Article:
Kristine Garina has been President of the European Pride Organisers Association since 2015, and has been involved in the organisation of Pride in Riga, Latvia since its very beginning. She tells us her hopes for #Pride2020 and beyond…
Kristine, what do you think are the biggest challenges facing the LGBTI community in Europe right now?
We’ve been talking about the rise in populism and the extreme right as our biggest challenge for quite a while now. Unfortunately now it has transformed into a much bigger problem and this extremism and populism is now part of our lives. I think the biggest challenge that we face every day is to challenge the idea that it is ‘another opinion’ that needs to be considered and debated. Legitimising extremism and debating the undebatable has become a norm, and we have to change that.
Here in Europe the rights and freedoms of the LGBTI community are openly questioned, even the very existence of LGBTI people is questioned, gender identities are being openly ridiculed, children don’t receive proper information about sexual and gender diversity in schools, and the world has quietly accepted all that simply as a reality. There is so much of it all around us that the biggest challenge is to change the perception that these things are part of some democratic processes or changes that are inevitable. They are not.
How can the Pride movement help to combat these challenges?
Pride is the most effective tool we have to raise the visibility of the LGBTI community. Through visibility the Pride movement can literally take on every challenge. By visibility, by the number of people, by the diversity of events and the diversity of our community, by support from society, parents, allies and support from other organisation we can clearly show that LGBTI people do exist in every city, country or region, that trans and non-binary people’s gender identities are valid, that education can be fully inclusive.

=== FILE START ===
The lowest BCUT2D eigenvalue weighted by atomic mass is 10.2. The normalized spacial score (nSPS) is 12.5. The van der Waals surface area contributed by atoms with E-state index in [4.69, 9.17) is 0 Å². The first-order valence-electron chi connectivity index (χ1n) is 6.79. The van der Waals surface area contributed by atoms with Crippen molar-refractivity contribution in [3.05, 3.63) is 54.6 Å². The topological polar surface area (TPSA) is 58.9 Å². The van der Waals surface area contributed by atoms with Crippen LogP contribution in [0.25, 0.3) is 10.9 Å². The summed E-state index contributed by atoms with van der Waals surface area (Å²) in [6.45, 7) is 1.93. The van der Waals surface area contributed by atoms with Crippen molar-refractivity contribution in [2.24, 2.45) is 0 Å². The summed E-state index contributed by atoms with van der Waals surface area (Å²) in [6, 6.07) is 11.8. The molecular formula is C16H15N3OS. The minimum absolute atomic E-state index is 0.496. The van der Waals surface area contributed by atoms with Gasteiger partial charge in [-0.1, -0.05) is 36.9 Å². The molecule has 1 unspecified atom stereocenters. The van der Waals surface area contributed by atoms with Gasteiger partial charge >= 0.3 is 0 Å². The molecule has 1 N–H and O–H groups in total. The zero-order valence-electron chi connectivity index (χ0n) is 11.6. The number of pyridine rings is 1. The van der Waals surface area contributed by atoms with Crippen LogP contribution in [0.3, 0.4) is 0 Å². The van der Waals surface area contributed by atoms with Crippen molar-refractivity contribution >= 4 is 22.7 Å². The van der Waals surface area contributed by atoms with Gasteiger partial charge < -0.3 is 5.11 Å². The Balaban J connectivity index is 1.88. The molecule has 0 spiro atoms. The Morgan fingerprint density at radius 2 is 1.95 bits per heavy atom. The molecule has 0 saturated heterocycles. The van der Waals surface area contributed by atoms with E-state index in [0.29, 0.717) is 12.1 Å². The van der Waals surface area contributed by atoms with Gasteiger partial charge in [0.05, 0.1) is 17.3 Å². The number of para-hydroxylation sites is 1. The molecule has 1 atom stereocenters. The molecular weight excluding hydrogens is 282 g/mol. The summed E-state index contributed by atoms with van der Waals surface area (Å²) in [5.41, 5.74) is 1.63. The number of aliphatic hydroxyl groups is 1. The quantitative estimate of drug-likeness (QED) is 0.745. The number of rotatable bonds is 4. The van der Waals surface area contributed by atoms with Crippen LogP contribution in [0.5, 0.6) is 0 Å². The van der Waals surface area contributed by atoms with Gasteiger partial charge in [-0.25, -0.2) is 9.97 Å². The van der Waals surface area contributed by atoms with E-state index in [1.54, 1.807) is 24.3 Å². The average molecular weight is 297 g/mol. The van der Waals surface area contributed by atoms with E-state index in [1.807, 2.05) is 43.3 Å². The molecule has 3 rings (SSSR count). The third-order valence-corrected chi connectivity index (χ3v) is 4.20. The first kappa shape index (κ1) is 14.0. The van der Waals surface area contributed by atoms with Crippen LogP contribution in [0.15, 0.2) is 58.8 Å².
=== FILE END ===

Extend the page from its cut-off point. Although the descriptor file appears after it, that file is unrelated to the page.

Every Pride march in every city or town can prove the populists and far-right extremists wrong by growing support from the community and Pride partners but also from all kinds of allies – organisations, institutions, groups, individuals. By growing our Pride events – and not just in size but also in diversity, locations, accessibility, inclusiveness – we are able to grow representation, be more visible in all parts of our lives, all parts of the society, and all communities and combat the idea of the LGBTI community’s existence and rights being up for debate.
What’s your biggest hope for Pride in 2020?
Unity. To me that means national and international solidarity, working together within the communities, reaching out to those who may need more help, and making real effort not to leave anyone behind.
At EPOA we have been trying to achieve that but it’s not enough until we all get behind the idea of being in this together. We’re off to a good start with our Poland campaign as an example of that, and I really hope that such positive networking and uniting our forces to make a bigger impact where it matters most will become our second nature in 2020.
Looking further ahead, how would you like to see Pride develop in the rest of the decade?
I would like to see Pride develop into an even more globally relevant movement and a platform for global, intersectional solidarity. We are the biggest and most visible movement in the world and we should be looking at issues that truly connect us everywhere – LGBTI rights, migration, climate, gender equality, reproductive rights… There is so much that is under attack right now that concerns us all.